In a small, historic and largely Indigenous town 1500km from its nearest major city the steep rises in the cost of groceries is not an issue.
There are no local farms – the nearest agricultural region being 640km away – and no supermarket chains to speak of.
Nearby in Karratha a handful of fruit will set you back more than $10 and you won’t get much spare change from $30 for a basic pub meal.
But in Ieramugadu (Roebourne), a new way of thinking has broken the supermarket system at a time the cost of a basket of groceries has never been higher across the nation.
Opened in December 2021, Ieramugadu Store Maya has proven a gamechanger for a town home to some of the most financially disadvantaged residents in Australia’s economic engine room.
The Ngarluma Yindjibarndi Foundation-backed, Garlbagu-operated Foundation Food store works with industry, business, government and non-profits to access products discounted for reasons ranging from labels which have been printed incorrectly or fruit which doesn’t fit modern beauty standards of major supermarkets.
While this leads to savings in itself, residents can become members to access heavily-discounted and even free staple products.
It is the first of its kind in Australia and one other remote towns in northern Australia are already keeping a close eye on.
Garlbagu director Kevin Guinness said access to healthy food was a basic human right.
“It’s really important that our community has a supermarket that provides groceries and good fresh food,” he said.
“We also have been trying to find a way to help and support people who are struggling and need a hand up.
“Food is the foundation of healthy living, and access to it is a basic human right not a privilege.”
By operating in this way Foundation Food is able to provide groceries at low or no cost in a social movement Garlbagu chief executive Bruce Jorgensen describes as “shopping without shame”.
That is welcome relief for a town which has long struggled with disadvantage in the shadow of its wealthy neighbours.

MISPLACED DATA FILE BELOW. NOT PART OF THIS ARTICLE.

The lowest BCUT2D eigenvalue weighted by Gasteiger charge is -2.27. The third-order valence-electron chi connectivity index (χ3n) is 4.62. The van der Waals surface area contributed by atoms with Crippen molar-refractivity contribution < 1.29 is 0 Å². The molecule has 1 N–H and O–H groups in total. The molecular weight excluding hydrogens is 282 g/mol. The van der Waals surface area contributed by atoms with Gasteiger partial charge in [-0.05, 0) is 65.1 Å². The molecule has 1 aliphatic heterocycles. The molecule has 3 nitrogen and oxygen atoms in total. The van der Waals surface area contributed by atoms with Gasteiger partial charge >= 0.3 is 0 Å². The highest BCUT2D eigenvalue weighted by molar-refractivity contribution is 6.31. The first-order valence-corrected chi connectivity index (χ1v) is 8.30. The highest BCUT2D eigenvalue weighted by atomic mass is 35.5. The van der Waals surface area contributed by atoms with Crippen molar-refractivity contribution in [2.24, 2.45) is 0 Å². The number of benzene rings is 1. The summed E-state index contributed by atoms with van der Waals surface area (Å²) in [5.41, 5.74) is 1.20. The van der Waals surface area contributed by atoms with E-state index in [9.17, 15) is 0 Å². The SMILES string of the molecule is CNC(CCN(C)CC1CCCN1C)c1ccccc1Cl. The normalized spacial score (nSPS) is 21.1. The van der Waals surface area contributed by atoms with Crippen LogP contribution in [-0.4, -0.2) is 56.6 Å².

The median weekly household income in Ieramugadu in 2021 was $1062. 30km west, Karratha’s $3194 median income makes it one of the wealthiest towns in Australia.
Drilling down further on the newly-released Census data reveals Indigenous households are even worse off in Ieramugadu at $888, and have to stretch that budget to more than three people.
By comparison an Indigenous household in Karratha sits on an average weekly income of $2491.
Add in high fuel costs, insurance and power bills which bulge in the wet season from running aircons and there is rarely much left over to put quality food on the table.
Those costs hit businesses too, and were part of the reason the old supermarket closed in 2019, leaving Ieramugadu residents having to drive to nearby towns for groceries.
Mr Jorgensen said the store provided an alternative for residents relying on charity which left people feeling disempowered.
“These services can make people feel disempowered, ashamed and offer no dignity of choice when it comes to selecting foods for their family,” he said.
Backers of the new store include the City of Karratha, Horizon Power, Murujuga Aboriginal Corporation, Mineral Resources, Yaandina, Brindle Group, Minbaringu Services, Sodexo and Woodside.
Woodside Karratha Gas Plant asset manager Breyden Lonnie said the company was proud to support the community-led initiative.
“To see something like this which is so impactful come together in such a well-put together form, you can tell it means a lot,” he said.
“A lot of our people live in and are part of the community so we see part of our responsibility is to be a proud community partner and give back where we can.
“We see the fruits of that in development in Roebourne and we see that in people working with our business.”
The formal opening of the store on Tuesday doesn’t mark the end of the journey either – Garlbagu has grand plans to produce its own fresh food to further reduce prices and use food waste to create new industries in Ieramugadu.
There’s also an advanced plan which could see the small town become home to fresher, better produce than whats available in the big supermarkets at major towns in the region.
Foundation Food project lead Abby Phillis said working with growers in WA’s Mid West and changing supply chain issues would enable access to even fresher produce.
“The Mid West growers relationship though (the Department of Primary Industry and Regional Development) is going to be a real gamechanger,” she said.
“We had (one tonne) of watermelons getting donated to us from growers in the NT which literally went right past the front door (to Perth) and drove back.
“I cant wrap my head around that, it has to change.”
Ms Phillis said Foundation Food was open to talking with other north Australian towns considering a similar model.
Since opening in December the store has distributed more than six tonnes of donated food through its Secondbite partnership and gained 400 members, nearly half of the town’s population.